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October 2, 2017

The vast majority of PAs are women—but the men get paid more, study finds

Daily Briefing

Female physician assistants (PAs) in 2014 were paid 89 cents for every dollar that their male counterparts maid— an "unacceptable" trend in a health profession that's nearly 70 percent female, according to new research from the American Academy of PAs (AAPA), Joanne Finnegan writes for FierceHealthcare

Study details

For the study, published in Women's Health Issues, researchers assessed data that AAPA collected on over 7,000 PAs between 1998 and 2014.

The study found that female PAs in 2014 were paid 11 percent—or $9,695—less than their male counterparts. Without controlling for factors such as experience and specialty, female PAs in 2014 were compensated $16,052 less than male PAs, according to the study.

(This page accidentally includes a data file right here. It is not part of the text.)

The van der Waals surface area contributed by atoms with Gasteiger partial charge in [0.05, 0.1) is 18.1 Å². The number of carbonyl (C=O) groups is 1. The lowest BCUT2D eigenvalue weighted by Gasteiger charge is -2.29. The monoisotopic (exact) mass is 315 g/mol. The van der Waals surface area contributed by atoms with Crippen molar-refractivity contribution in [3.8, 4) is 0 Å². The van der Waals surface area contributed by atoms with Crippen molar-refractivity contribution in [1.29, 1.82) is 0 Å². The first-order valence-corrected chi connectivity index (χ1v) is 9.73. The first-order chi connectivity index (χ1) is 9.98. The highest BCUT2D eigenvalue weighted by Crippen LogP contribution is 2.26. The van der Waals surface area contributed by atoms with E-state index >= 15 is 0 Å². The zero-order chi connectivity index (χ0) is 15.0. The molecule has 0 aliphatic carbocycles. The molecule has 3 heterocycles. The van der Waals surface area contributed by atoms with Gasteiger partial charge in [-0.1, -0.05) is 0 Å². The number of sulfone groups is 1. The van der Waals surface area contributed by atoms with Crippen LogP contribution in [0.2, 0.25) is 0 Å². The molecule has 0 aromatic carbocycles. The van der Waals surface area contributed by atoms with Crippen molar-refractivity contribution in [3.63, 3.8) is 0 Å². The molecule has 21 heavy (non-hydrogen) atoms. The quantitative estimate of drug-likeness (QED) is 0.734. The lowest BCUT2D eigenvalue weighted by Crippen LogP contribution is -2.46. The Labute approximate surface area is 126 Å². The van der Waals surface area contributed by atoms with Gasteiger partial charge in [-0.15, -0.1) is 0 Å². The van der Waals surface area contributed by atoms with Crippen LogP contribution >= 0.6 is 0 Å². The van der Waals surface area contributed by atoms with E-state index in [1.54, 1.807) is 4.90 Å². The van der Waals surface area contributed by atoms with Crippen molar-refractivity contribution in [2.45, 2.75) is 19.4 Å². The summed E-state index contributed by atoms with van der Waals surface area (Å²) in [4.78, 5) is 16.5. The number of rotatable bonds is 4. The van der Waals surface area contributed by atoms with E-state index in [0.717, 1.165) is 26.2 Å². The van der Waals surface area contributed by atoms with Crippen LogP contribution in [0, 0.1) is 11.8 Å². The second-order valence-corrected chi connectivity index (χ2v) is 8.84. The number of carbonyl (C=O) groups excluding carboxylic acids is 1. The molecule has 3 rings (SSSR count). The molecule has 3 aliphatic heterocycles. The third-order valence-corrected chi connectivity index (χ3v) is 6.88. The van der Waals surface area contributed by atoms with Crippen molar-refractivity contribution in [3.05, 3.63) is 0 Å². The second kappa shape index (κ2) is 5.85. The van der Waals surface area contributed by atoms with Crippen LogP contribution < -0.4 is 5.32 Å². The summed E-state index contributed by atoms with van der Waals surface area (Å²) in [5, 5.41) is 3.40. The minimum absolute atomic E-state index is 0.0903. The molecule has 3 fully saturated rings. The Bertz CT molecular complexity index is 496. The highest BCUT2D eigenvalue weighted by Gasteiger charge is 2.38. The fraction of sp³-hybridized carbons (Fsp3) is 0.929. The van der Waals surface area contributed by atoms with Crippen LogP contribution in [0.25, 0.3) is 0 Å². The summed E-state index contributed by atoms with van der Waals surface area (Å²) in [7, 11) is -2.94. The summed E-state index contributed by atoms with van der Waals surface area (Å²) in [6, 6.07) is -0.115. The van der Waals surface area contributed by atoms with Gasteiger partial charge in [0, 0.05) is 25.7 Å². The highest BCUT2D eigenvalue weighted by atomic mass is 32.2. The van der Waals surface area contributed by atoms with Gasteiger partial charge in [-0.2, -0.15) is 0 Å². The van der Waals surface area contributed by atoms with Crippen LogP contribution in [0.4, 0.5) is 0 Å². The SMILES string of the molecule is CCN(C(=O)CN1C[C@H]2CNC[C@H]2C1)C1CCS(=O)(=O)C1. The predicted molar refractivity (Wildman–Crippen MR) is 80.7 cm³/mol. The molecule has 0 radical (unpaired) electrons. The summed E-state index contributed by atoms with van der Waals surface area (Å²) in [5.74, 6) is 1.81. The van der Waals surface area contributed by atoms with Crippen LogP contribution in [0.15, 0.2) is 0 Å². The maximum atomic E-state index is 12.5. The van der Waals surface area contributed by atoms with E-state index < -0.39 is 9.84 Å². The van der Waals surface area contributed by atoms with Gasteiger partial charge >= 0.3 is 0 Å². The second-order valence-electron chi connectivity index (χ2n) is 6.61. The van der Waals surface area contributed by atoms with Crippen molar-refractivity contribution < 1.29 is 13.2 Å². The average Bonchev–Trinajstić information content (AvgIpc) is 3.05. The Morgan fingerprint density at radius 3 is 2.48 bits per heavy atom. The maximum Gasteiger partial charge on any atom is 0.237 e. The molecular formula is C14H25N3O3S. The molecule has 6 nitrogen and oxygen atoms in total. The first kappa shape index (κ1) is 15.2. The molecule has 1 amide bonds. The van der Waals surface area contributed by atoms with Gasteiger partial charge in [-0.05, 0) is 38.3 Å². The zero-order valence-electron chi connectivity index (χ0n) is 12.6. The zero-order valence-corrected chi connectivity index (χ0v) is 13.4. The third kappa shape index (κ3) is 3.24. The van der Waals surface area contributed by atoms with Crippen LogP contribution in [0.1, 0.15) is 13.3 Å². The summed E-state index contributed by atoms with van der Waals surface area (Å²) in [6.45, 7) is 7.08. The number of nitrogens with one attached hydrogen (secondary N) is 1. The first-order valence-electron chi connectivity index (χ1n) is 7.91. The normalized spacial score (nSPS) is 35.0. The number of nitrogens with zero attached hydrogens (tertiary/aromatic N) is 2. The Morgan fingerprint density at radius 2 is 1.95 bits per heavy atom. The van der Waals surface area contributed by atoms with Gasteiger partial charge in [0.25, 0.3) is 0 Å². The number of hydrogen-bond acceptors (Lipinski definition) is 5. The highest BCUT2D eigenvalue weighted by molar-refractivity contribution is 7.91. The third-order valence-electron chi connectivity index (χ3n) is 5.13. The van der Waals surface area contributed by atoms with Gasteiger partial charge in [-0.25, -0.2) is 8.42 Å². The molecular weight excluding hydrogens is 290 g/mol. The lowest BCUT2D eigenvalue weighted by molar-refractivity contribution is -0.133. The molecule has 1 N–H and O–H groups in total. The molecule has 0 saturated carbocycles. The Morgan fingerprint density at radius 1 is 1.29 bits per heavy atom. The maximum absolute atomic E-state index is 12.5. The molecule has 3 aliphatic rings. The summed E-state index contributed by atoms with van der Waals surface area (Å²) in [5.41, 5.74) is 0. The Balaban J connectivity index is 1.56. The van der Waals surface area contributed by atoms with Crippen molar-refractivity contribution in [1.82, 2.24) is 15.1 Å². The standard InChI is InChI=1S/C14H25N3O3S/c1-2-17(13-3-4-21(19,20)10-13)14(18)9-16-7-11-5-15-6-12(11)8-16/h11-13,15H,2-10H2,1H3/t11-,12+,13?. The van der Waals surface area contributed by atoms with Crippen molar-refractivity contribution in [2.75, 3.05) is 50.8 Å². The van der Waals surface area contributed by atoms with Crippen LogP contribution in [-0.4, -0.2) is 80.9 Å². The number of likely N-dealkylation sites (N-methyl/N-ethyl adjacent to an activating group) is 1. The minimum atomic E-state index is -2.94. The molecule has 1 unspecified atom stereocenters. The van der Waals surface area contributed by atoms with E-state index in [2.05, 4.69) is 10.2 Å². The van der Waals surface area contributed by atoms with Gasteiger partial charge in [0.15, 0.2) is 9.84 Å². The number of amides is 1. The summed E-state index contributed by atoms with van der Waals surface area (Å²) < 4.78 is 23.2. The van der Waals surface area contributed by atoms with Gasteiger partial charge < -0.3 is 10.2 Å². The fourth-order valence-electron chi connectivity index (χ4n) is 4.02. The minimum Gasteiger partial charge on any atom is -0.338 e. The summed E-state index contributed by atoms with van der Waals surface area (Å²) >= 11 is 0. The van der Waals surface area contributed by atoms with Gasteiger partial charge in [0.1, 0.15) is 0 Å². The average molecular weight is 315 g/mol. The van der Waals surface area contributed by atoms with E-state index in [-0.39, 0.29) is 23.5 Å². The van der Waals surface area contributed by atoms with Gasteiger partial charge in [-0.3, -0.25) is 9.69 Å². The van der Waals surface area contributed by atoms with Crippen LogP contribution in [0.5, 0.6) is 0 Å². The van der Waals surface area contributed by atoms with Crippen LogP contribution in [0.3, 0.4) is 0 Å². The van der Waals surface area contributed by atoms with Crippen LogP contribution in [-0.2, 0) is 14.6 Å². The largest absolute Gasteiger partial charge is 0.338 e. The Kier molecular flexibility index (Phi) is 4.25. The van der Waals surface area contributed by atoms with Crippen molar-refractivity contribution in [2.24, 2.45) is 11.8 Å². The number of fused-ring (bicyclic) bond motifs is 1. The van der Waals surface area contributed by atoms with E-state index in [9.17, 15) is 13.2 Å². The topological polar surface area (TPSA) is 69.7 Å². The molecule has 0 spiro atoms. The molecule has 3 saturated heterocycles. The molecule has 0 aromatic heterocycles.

Further, according to the study, "The median total compensation for female Pas has consistently been around 87 percent of that of male PAs over the past 17 years." The researchers said the data indicate "the gap is not closing, and this is consistent just as with physician compensation.

To address the wage gap, the researcher suggested employers rely on experience, job duties, and skills to determine how much an employee should be paid, rather than relying on previous salaries.

A 'simply unacceptable' trend, AAPA says

In a press release on the study's findings, L. Gail Curtis, president and chair of AAPA's board of directors, said, "The disparate treatment of women in the PA profession is simply unacceptable."

She explained that while 89 cents-to-the-dollar disparity between male and female PA compensation is not as substantial as the national average of 82-cents-to-the-dollar, as reported by the Bureau of Labor Statistics, the difference is particularly problematic because the PA position is one of the fastest growing professions in the health care industry (Finnegan, FierceHealthcare, 9/15; AAPA press release, 9/14).

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